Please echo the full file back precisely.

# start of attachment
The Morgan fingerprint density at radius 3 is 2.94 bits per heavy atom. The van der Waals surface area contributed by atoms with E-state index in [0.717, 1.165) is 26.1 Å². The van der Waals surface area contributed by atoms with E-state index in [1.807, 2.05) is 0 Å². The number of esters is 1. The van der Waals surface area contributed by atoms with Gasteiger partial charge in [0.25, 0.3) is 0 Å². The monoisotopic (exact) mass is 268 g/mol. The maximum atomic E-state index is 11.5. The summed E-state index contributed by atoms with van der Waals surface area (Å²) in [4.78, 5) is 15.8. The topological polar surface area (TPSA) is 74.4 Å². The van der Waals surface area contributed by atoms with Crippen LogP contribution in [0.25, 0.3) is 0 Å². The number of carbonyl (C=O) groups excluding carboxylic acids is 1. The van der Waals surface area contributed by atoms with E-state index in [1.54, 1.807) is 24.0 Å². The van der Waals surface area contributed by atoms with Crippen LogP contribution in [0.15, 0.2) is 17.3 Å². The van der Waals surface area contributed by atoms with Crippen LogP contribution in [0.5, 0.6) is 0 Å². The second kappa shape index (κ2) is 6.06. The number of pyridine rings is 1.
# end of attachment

The Morgan fingerprint density at radius 3 is 2.94 bits per heavy atom. The van der Waals surface area contributed by atoms with E-state index in [0.717, 1.165) is 26.1 Å². The van der Waals surface area contributed by atoms with E-state index in [1.807, 2.05) is 0 Å². The number of esters is 1. The van der Waals surface area contributed by atoms with Gasteiger partial charge in [0.25, 0.3) is 0 Å². The monoisotopic (exact) mass is 268 g/mol. The maximum atomic E-state index is 11.5. The summed E-state index contributed by atoms with van der Waals surface area (Å²) in [4.78, 5) is 15.8. The topological polar surface area (TPSA) is 74.4 Å². The van der Waals surface area contributed by atoms with Crippen LogP contribution in [0.25, 0.3) is 0 Å². The number of carbonyl (C=O) groups excluding carboxylic acids is 1. The van der Waals surface area contributed by atoms with E-state index in [1.54, 1.807) is 24.0 Å². The van der Waals surface area contributed by atoms with Crippen LogP contribution in [0.15, 0.2) is 17.3 Å². The van der Waals surface area contributed by atoms with Crippen LogP contribution in [0.5, 0.6) is 0 Å². The second kappa shape index (κ2) is 6.06. The number of pyridine rings is 1.